11th August 2012, 09:00 PM #2 diyAudio Member   Join Date: Jul 2004 Location: Scottish Borders 220 is an enormous gain. Most builders use from 20 to 30times gain. Very low source voltage does require more gain and we do sometimes see 50 to 100times for high gain power amplifiers. Are you sure your source has a maximum output of only 100mVpk? A CD player and most "full size" stand alone optical players have a maximum output of around 3000mVpk. __________________ regards Andrew T. Sent from my desktop computer using a keyboard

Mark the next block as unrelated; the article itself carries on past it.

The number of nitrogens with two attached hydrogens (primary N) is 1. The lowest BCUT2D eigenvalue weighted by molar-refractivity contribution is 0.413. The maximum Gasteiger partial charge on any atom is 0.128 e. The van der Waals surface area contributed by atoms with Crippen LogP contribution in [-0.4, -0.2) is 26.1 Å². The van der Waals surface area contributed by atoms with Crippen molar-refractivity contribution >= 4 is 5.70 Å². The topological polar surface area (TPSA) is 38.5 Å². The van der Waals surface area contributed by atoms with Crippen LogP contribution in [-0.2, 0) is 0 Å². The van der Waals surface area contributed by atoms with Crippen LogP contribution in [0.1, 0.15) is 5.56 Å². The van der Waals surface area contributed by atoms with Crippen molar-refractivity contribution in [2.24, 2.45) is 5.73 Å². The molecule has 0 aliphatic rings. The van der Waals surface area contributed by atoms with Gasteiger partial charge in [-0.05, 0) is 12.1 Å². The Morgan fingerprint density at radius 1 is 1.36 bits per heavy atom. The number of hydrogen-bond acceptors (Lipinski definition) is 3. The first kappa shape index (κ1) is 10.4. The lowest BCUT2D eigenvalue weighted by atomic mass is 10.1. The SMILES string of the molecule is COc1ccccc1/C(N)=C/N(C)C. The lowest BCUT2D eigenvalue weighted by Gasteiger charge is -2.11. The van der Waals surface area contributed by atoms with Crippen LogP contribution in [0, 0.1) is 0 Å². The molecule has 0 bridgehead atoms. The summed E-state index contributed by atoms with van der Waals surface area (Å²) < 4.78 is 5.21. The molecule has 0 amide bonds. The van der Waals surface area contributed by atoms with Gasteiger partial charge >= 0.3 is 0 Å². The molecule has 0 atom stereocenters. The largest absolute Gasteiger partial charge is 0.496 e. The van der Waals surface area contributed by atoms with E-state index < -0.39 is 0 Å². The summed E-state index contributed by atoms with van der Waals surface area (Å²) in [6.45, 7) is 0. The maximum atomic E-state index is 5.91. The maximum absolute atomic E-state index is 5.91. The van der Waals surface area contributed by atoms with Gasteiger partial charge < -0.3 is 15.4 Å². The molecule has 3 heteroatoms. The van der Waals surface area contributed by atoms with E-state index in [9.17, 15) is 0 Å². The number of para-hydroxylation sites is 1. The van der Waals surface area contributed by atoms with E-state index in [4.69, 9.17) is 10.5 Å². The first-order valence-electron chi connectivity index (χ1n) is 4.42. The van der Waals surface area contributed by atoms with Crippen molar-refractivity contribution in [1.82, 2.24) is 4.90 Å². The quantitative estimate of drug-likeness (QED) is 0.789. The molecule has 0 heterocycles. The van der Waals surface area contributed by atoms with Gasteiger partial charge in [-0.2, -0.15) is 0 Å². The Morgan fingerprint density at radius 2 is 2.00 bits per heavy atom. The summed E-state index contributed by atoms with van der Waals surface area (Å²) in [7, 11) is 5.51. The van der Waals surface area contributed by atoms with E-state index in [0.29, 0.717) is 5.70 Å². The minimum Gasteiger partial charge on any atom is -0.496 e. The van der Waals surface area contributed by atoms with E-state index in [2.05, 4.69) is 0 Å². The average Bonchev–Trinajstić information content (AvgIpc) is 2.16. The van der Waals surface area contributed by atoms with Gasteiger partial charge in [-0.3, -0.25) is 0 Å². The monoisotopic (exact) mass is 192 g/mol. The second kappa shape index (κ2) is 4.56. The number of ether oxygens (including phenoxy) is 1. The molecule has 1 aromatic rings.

11th August 2012, 09:24 PM #3 diyAudio Member     Join Date: Jun 2012 Location: Patra, Greece the 100 mV (200 mV Vpp) figure i mentioned was only as an example value. Indeed, the sound card (i am not going to use that, of course, i plan on buying a simple dac) i have has an output of 4 V Vpp (2 V amplitude). I checked it with my silly little oscilloscope. I suspect a decent DAC or a better soundcard (not sure if diyaudio.com has any beef about soundcards, i think there exist soundcards that sound quite good) will have a similar range. with a 4 V Vpp The gain of 22 is reasonable... what i wanted though, is the way i calculated it, correct? in other news, i can't find any of the components (5 W .18 Ω resistor, 1K metalfilm resistors, etcetcet) locally thank you for replying